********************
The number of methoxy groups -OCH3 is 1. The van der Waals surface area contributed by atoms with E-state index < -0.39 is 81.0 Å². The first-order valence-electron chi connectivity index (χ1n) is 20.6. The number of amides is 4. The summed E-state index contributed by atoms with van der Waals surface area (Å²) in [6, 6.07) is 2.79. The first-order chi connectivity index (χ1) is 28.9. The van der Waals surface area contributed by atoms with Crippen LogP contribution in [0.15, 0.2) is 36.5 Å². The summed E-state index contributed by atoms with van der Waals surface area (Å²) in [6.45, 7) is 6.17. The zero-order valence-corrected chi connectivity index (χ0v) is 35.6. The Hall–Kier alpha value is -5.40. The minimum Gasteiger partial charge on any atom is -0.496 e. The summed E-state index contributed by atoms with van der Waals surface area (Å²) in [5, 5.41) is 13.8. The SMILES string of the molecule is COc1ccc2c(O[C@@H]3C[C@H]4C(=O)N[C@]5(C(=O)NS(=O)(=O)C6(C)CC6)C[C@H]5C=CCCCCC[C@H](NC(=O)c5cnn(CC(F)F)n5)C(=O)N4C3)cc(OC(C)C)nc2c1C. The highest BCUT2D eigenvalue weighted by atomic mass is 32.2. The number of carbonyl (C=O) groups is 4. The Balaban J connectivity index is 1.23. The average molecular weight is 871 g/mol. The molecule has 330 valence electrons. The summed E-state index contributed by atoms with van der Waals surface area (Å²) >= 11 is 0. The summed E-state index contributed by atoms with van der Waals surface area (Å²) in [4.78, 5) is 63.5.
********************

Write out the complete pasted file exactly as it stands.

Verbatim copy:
The number of methoxy groups -OCH3 is 1. The van der Waals surface area contributed by atoms with E-state index < -0.39 is 81.0 Å². The first-order valence-electron chi connectivity index (χ1n) is 20.6. The number of amides is 4. The summed E-state index contributed by atoms with van der Waals surface area (Å²) in [6, 6.07) is 2.79. The first-order chi connectivity index (χ1) is 28.9. The van der Waals surface area contributed by atoms with Crippen LogP contribution in [0.15, 0.2) is 36.5 Å². The summed E-state index contributed by atoms with van der Waals surface area (Å²) in [6.45, 7) is 6.17. The zero-order valence-corrected chi connectivity index (χ0v) is 35.6. The Hall–Kier alpha value is -5.40. The minimum Gasteiger partial charge on any atom is -0.496 e. The summed E-state index contributed by atoms with van der Waals surface area (Å²) in [5, 5.41) is 13.8. The SMILES string of the molecule is COc1ccc2c(O[C@@H]3C[C@H]4C(=O)N[C@]5(C(=O)NS(=O)(=O)C6(C)CC6)C[C@H]5C=CCCCCC[C@H](NC(=O)c5cnn(CC(F)F)n5)C(=O)N4C3)cc(OC(C)C)nc2c1C. The highest BCUT2D eigenvalue weighted by atomic mass is 32.2. The number of carbonyl (C=O) groups is 4. The Balaban J connectivity index is 1.23. The average molecular weight is 871 g/mol. The molecule has 330 valence electrons. The summed E-state index contributed by atoms with van der Waals surface area (Å²) >= 11 is 0. The summed E-state index contributed by atoms with van der Waals surface area (Å²) in [4.78, 5) is 63.5.